News

April 6, 2010

New Approaches to R&D May Prove Best Path for Drug Developers

BOSTON — April 6, 2010 — Innovative approaches to drug development, including alliances and partnerships, may prove the best way to increase the rate at which the research-based drug industry brings new products to market, according to a panel of pharmaceutical and biotech industry leaders recently convened by the Tufts Center for the Study of Drug Development.

Because patents on dozens of drugs are due to expire within the next few years—paving the way for generics to compete with those products—drug developers are in a race to develop and win market approval for new medicines.

"No one has yet figured out how to reliably identify early on which newly discovered compound will bear fruit," said Tufts CSDD Director Kenneth I Kaitin. "This is spurring companies across the industry to experiment with a growing range of new tools and approaches to weed out unpromising drug candidates earlier, speed development, and reduce development costs."

According to Tufts CSDD, drug development, which starts in discovery and may involve examining many thousands of compounds, takes an average of 15 years to produce a product approved for sale in the United States.

Industry executives, who convene several times a year at the Tufts CSDD Executive Forum Roundtable, noted that while a growing number of drug companies are developing alliances with external service providers, those approaches have not yet emerged into full-fledged partnerships, where both parties share development risks and rewards.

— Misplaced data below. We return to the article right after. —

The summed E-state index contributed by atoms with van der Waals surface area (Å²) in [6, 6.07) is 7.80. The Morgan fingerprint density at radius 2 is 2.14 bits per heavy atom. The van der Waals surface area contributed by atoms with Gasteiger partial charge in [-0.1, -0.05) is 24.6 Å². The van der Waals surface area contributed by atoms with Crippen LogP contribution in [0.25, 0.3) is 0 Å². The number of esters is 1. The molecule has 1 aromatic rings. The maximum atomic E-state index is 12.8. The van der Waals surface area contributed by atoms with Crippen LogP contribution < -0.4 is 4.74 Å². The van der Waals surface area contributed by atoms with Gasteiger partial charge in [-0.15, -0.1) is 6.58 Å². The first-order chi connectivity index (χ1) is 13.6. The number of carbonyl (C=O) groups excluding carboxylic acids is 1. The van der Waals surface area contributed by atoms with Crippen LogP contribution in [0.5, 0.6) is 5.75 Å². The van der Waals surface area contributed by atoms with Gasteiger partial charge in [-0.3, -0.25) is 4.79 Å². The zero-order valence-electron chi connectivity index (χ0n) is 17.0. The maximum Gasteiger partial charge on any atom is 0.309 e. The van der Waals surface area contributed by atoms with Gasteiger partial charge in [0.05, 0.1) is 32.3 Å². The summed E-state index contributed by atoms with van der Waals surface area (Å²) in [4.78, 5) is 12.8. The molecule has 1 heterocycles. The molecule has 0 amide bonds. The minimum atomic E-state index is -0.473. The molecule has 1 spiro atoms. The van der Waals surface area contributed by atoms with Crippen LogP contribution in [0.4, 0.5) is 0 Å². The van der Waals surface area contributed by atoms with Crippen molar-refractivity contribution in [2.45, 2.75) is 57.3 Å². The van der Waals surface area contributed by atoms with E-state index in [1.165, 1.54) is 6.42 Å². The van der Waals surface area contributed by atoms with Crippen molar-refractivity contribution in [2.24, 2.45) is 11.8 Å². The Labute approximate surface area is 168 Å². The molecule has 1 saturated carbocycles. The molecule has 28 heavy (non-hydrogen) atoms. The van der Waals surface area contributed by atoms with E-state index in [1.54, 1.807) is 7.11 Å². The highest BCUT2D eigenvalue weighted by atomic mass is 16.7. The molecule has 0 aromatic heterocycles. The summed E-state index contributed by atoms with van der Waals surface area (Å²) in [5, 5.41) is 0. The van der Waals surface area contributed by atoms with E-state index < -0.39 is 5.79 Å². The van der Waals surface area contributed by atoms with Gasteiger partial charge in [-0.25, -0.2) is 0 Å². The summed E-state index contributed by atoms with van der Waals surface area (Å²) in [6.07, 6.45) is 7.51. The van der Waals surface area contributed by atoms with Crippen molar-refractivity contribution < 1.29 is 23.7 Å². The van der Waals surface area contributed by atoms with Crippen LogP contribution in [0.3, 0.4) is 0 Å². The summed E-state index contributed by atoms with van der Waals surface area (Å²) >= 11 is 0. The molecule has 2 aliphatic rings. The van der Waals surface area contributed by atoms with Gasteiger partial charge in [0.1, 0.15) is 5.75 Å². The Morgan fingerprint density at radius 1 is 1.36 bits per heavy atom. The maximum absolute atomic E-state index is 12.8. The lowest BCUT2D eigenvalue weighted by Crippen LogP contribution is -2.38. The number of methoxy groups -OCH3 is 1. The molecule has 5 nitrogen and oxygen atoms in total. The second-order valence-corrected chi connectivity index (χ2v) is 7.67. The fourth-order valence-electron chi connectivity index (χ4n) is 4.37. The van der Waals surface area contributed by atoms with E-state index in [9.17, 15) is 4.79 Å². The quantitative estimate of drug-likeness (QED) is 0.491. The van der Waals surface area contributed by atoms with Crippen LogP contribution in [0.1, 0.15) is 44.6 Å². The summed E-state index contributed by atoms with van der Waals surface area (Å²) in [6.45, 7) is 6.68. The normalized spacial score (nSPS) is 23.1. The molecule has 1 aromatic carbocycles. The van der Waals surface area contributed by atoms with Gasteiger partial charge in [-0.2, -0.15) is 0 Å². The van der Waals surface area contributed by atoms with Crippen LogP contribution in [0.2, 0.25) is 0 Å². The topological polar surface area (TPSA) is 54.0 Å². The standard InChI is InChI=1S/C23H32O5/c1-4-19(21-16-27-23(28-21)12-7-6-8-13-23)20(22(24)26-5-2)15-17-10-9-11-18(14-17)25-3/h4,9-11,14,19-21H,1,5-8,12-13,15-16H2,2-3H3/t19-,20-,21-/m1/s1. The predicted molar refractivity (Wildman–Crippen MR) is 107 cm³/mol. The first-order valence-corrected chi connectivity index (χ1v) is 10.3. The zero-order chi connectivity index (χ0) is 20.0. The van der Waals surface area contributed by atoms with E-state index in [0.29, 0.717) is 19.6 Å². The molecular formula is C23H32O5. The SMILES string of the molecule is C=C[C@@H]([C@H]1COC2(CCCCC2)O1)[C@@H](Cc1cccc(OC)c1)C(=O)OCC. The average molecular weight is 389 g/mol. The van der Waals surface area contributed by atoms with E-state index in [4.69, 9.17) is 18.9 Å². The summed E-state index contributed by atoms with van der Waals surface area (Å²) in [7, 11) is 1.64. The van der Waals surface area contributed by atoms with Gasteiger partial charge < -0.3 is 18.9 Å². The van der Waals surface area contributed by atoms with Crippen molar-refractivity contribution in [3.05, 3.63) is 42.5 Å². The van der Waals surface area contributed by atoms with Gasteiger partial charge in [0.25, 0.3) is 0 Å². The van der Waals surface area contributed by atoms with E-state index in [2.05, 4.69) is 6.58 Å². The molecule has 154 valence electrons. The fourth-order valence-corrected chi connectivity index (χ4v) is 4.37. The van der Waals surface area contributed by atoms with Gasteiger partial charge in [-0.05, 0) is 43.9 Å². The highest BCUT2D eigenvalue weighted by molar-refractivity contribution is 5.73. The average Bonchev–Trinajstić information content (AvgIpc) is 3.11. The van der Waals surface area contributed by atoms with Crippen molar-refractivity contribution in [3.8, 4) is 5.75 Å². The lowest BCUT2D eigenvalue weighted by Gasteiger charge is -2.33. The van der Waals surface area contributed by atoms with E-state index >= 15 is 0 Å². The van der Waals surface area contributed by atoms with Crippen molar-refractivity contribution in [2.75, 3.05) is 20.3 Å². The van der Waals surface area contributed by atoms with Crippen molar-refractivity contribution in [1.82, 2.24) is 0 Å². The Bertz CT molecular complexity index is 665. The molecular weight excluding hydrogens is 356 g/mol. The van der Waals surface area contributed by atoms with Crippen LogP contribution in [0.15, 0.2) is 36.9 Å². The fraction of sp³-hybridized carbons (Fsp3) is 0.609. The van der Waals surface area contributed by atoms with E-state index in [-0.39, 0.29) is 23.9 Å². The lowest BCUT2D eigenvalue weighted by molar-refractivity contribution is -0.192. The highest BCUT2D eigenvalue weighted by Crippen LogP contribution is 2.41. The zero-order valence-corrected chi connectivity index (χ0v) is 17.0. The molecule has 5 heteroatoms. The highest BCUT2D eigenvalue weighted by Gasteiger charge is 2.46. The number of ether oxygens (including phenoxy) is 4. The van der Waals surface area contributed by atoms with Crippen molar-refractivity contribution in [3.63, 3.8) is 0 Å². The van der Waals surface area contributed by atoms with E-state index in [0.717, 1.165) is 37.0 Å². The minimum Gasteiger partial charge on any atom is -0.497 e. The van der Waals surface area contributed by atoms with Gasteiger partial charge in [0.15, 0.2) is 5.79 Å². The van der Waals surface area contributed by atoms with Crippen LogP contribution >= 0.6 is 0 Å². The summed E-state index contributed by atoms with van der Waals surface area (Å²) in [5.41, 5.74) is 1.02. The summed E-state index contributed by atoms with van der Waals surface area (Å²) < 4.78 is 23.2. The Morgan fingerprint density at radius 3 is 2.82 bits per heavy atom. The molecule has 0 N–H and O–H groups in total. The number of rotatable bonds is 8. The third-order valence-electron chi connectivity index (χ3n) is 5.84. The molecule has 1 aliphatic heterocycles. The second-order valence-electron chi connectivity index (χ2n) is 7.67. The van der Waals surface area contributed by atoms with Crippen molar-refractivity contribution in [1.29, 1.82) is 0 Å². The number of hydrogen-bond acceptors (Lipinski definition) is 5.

The executives also agreed that the following new approaches, among others, may help increase R&D efficiency:

  • Reducing distinctions between phases — Traditional distinctions between clinical phases is a matter of practice and not a legal requirement. Starting human trials earlier may offer a way to save money and time.
  • Engaging in collaborative relationships — Agreements between sponsors, similar to the formation of the Asian Cancer Research Group, Inc. announced by Eli Lilly, Merck, and Pfizer in February, may help accelerate research.
  • Using exploratory INDs — This relatively new type of pre-Phase I clinical trial lets sponsors evaluate up to five chemical entities or formulations simultaneously to identify a lead compound.

SCHEDULED TUFTS CSDD EXECUTIVE FORUM ROUNDTABLES

Upcoming Tufts CSDD Executive Forum Roundtable meetings will focus on the following:

May 13, 2010 — Strategies for Managing Drug Development Risk: Maintaining Portfolio Diversity
Sept. 16, 2010 — Outsourcing Strategies Across the Value Chain
Nov. 4, 2010 — Strategies for Optimizing the Drug Development Process

To learn more, call 617–636–2170.

ABOUT THE TUFTS CENTER FOR THE STUDY OF DRUG DEVELOPMENT

The Tufts Center for the Study of Drug Development (http://csdd.tufts.edu) at Tufts University provides strategic information to help drug developers, regulators, and policy makers improve the quality and efficiency of pharmaceutical development, review, and utilization. Tufts CSDD, based in Boston, conducts a wide range of in-depth analyses on pharmaceutical issues and hosts symposia, workshops, and public forums, and publishes Tufts CSDD Impact Reports, a bi-monthly newsletter providing analysis and insight into critical drug development issues.

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Contacts:

Tufts Center for the Study of Drug Development
Peg Hewitt — 617-636-2185
peg.hewitt@tufts.edu

Business Communication Strategies
Peter Lowy — 617-734-9980
lowy@bus-com.com

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